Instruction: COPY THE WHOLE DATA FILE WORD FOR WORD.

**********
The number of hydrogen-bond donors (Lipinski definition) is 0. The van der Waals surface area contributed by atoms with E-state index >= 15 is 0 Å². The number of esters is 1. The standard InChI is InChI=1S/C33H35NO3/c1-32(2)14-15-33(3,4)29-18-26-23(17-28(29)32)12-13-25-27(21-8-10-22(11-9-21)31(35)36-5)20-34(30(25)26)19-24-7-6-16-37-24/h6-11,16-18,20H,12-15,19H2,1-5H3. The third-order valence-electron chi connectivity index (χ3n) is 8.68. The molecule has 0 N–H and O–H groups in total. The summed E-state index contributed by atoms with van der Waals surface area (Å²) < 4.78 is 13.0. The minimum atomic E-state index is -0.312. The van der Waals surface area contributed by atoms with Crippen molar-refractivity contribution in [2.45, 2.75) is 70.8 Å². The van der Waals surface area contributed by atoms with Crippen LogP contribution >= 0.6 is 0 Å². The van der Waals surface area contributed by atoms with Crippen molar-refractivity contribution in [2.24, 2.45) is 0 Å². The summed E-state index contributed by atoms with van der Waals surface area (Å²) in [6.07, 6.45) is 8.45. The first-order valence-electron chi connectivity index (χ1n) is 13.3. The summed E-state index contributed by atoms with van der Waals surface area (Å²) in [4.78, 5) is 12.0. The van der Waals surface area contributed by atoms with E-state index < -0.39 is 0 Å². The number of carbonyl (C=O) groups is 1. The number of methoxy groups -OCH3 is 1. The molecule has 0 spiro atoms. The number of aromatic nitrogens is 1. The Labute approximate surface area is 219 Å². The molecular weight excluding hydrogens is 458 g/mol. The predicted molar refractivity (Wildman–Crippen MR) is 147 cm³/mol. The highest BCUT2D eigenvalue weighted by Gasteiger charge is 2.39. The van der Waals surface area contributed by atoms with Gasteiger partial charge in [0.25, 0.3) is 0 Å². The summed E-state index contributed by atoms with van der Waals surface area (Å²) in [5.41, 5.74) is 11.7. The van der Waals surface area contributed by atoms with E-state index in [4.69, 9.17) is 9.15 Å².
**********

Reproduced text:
The number of hydrogen-bond donors (Lipinski definition) is 0. The van der Waals surface area contributed by atoms with E-state index >= 15 is 0 Å². The number of esters is 1. The standard InChI is InChI=1S/C33H35NO3/c1-32(2)14-15-33(3,4)29-18-26-23(17-28(29)32)12-13-25-27(21-8-10-22(11-9-21)31(35)36-5)20-34(30(25)26)19-24-7-6-16-37-24/h6-11,16-18,20H,12-15,19H2,1-5H3. The third-order valence-electron chi connectivity index (χ3n) is 8.68. The molecule has 0 N–H and O–H groups in total. The summed E-state index contributed by atoms with van der Waals surface area (Å²) < 4.78 is 13.0. The minimum atomic E-state index is -0.312. The van der Waals surface area contributed by atoms with Crippen molar-refractivity contribution in [2.45, 2.75) is 70.8 Å². The van der Waals surface area contributed by atoms with Crippen LogP contribution >= 0.6 is 0 Å². The van der Waals surface area contributed by atoms with Crippen molar-refractivity contribution in [2.24, 2.45) is 0 Å². The summed E-state index contributed by atoms with van der Waals surface area (Å²) in [6.07, 6.45) is 8.45. The first-order valence-electron chi connectivity index (χ1n) is 13.3. The summed E-state index contributed by atoms with van der Waals surface area (Å²) in [4.78, 5) is 12.0. The van der Waals surface area contributed by atoms with E-state index < -0.39 is 0 Å². The number of carbonyl (C=O) groups is 1. The number of methoxy groups -OCH3 is 1. The molecule has 0 spiro atoms. The number of aromatic nitrogens is 1. The Labute approximate surface area is 219 Å². The molecular weight excluding hydrogens is 458 g/mol. The predicted molar refractivity (Wildman–Crippen MR) is 147 cm³/mol. The highest BCUT2D eigenvalue weighted by Gasteiger charge is 2.39. The van der Waals surface area contributed by atoms with Gasteiger partial charge in [0.25, 0.3) is 0 Å². The summed E-state index contributed by atoms with van der Waals surface area (Å²) in [5.41, 5.74) is 11.7. The van der Waals surface area contributed by atoms with E-state index in [4.69, 9.17) is 9.15 Å².